I should say something about the style of Mawimbi’s drawings. These are often described as minimal, but that is a confusing term especially in an art-critical context. These drawings are pregnant of signs and symbols. I would call them classical, in the sense of ancient Greek classicism, like red or black figure vase painting in which contour is also used as the restrained mode of expressive figuration. Such a style was of course familiar from (sculptural) images in pharaonic – that is African – antiquity. Mawimbi’s drawing has a strong affinity with the contemporary application of this style, namely playful comic.
Jelle Bouwhuis on the drawings of the Kenyan artist Alex Mawimbi
Displaced Artist Formerly Known As…
I stumbled upon the solo exhibition ‘Self-Referential’ by a certain Alex Mawimbi at Sanaa Gallery in Utrecht, and I got confused. Not because it is a subdued exhibition. It consists mostly of two-dimensional work: four series of framed drawings, a set of prints and a couple of (older) video works on screens. Two tiny ceramic objects are the only sculptural contribution. No, it was the fact that the work seemed quite familiar to me whereas the artist’s name was not. Most works even carry the signature of someone else. Luckily, the creator herself was there to explain that she is The Artist Formerly Known As Ato Malinda. That former name more and more came to stand for the memory of her abusive father and family. After the recent death of her mother-in-law, and as a therapeutic gesture, she decided to bear that name no longer. Alex on the other hand is just as nice a name, she explains, and Mawimbi is the Swahili word for waves – a reference to the Indian Ocean that borders Kenya, the country on her ID.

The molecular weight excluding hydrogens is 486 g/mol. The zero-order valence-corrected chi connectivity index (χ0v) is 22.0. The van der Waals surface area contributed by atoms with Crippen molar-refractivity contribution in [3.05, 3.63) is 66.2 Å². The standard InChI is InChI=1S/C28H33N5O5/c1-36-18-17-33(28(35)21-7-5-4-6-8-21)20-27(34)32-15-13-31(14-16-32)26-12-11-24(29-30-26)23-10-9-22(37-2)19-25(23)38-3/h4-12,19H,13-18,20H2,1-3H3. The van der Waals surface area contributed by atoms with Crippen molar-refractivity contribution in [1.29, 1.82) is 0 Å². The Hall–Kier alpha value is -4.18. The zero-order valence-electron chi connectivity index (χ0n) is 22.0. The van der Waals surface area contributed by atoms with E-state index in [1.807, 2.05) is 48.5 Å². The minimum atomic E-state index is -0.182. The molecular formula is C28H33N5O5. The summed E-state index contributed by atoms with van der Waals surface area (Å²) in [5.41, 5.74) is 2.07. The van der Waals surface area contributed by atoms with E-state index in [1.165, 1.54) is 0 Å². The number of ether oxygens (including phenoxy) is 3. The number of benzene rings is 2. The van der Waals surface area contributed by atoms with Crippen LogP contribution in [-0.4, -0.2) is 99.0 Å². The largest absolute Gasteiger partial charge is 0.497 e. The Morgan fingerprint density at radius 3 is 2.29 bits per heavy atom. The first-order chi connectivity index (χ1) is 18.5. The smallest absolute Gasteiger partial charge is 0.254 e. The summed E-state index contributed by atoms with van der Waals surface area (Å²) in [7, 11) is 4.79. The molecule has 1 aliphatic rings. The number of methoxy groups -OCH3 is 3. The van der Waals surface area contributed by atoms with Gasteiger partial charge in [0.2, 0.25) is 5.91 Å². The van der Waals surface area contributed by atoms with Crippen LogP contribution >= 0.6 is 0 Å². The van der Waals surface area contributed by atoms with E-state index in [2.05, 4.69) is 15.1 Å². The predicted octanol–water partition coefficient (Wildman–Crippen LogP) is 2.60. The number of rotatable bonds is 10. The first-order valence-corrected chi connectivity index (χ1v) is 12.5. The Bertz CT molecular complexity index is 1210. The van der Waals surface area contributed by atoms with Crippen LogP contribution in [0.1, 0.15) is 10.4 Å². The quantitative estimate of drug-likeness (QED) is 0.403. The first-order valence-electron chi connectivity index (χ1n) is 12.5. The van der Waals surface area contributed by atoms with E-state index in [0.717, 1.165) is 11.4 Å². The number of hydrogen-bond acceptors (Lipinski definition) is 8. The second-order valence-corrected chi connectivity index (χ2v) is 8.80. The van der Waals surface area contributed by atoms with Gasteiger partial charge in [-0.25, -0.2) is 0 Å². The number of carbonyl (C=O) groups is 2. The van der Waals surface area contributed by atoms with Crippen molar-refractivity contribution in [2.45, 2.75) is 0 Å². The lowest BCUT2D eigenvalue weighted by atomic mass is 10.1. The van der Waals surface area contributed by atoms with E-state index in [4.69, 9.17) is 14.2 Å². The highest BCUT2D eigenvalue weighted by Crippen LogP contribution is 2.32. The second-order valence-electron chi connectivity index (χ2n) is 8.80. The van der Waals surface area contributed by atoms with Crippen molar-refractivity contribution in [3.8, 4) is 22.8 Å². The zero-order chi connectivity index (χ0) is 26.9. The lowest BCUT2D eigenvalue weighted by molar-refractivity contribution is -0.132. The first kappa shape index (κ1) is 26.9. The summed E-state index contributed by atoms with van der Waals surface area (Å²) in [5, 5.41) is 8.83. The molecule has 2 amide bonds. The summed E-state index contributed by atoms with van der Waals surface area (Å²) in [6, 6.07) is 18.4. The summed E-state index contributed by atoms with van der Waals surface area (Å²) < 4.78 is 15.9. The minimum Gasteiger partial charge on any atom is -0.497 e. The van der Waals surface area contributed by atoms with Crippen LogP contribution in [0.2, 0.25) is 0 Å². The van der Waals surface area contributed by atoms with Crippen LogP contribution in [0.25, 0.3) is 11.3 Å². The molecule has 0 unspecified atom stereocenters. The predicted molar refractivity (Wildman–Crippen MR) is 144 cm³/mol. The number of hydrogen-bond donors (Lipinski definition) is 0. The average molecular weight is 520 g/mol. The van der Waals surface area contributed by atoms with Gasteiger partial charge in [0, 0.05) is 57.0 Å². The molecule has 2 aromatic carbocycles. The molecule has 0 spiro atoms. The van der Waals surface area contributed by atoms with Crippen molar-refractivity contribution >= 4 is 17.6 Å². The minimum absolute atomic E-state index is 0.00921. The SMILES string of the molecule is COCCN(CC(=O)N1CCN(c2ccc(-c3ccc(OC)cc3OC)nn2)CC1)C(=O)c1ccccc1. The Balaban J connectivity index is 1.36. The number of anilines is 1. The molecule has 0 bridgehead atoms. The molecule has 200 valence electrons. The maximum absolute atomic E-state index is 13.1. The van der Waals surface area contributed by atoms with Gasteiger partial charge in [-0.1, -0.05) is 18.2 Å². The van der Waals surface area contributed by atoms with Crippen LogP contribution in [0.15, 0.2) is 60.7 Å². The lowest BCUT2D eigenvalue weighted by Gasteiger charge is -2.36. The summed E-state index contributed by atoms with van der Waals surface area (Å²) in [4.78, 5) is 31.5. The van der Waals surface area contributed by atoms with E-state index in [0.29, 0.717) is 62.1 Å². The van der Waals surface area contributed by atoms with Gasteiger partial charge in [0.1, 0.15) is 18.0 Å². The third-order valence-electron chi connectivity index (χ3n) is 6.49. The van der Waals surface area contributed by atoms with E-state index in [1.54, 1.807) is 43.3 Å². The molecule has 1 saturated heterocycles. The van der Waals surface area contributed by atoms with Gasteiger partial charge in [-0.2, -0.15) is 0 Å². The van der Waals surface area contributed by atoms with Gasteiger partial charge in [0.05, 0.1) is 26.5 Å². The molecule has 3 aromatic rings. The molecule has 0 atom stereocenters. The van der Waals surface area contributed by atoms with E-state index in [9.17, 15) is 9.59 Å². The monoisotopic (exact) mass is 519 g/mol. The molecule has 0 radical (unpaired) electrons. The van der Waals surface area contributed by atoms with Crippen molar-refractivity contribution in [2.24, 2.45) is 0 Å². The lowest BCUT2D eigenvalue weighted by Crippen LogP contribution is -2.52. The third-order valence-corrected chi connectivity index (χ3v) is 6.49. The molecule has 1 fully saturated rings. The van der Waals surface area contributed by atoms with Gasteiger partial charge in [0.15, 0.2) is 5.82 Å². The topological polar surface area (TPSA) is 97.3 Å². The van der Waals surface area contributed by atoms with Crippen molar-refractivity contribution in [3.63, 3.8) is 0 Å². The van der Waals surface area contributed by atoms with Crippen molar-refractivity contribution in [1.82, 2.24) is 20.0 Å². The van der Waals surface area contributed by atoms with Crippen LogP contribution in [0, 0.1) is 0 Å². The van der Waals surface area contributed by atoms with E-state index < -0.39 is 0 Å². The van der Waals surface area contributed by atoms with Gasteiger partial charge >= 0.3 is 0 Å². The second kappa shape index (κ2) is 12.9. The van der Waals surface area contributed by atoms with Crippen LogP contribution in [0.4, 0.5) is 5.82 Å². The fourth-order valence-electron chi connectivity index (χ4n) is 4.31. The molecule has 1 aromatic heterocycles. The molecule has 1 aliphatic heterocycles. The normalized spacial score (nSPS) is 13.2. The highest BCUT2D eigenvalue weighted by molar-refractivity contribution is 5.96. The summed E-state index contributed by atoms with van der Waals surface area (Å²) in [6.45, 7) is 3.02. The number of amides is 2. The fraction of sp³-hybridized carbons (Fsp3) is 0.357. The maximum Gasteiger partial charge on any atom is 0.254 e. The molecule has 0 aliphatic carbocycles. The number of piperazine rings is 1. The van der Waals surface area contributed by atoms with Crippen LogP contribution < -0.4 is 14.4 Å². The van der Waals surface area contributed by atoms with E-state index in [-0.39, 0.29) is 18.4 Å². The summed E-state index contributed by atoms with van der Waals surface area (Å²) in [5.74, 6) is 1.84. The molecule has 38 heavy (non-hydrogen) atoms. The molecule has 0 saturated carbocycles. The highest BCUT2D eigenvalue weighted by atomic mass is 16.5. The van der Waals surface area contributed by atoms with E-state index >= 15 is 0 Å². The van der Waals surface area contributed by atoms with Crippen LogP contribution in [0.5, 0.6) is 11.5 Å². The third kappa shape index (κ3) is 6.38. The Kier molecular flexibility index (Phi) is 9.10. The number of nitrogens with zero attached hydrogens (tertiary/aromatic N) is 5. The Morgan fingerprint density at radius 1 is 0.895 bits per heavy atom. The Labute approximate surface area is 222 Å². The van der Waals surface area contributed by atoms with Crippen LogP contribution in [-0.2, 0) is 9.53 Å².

In the show in Utrecht Mawimbi presents a score of concept pages of a graphic novel, a kind of a diary in which she reflects on violence, abuse, queerness and her youth – it is planned to be finished over a fellowship at Iwalewahaus in Bayreuth and to be published next year.
Endangered Species, 2018/Untitled, 2016
Like Ato before, Alex dwells in the realm of African Art. That is to say, we know that there are artists who are ‘from Africa’. There is also a vast infrastructure of institutions that specialize in ‘African Art’. And more often than not, artists from Africa are condemned to dwell within that infrastructure, because it gives opportunities. But epistemically speaking, African Art is a highly undefined and unspecified term. As already convincingly argued by the Congolese-U.S. scholar Valentin-Yves Mudimbe decades ago, the idea of an African culture is a Eurocentric concept haunted by colonial thought. It is carried on in museums that ‘do’ African art even though their presence beholds qualities of synecdoche – objects become representational for the culture of a continent. Although such representation is practically impossible, it is also the reality that artists and audiences have to deal with whether they like it or not (and this predicament is of course not limited to African Art only!).
Untitled with Mask by Nuna Peoples, Burkina Faso, 2017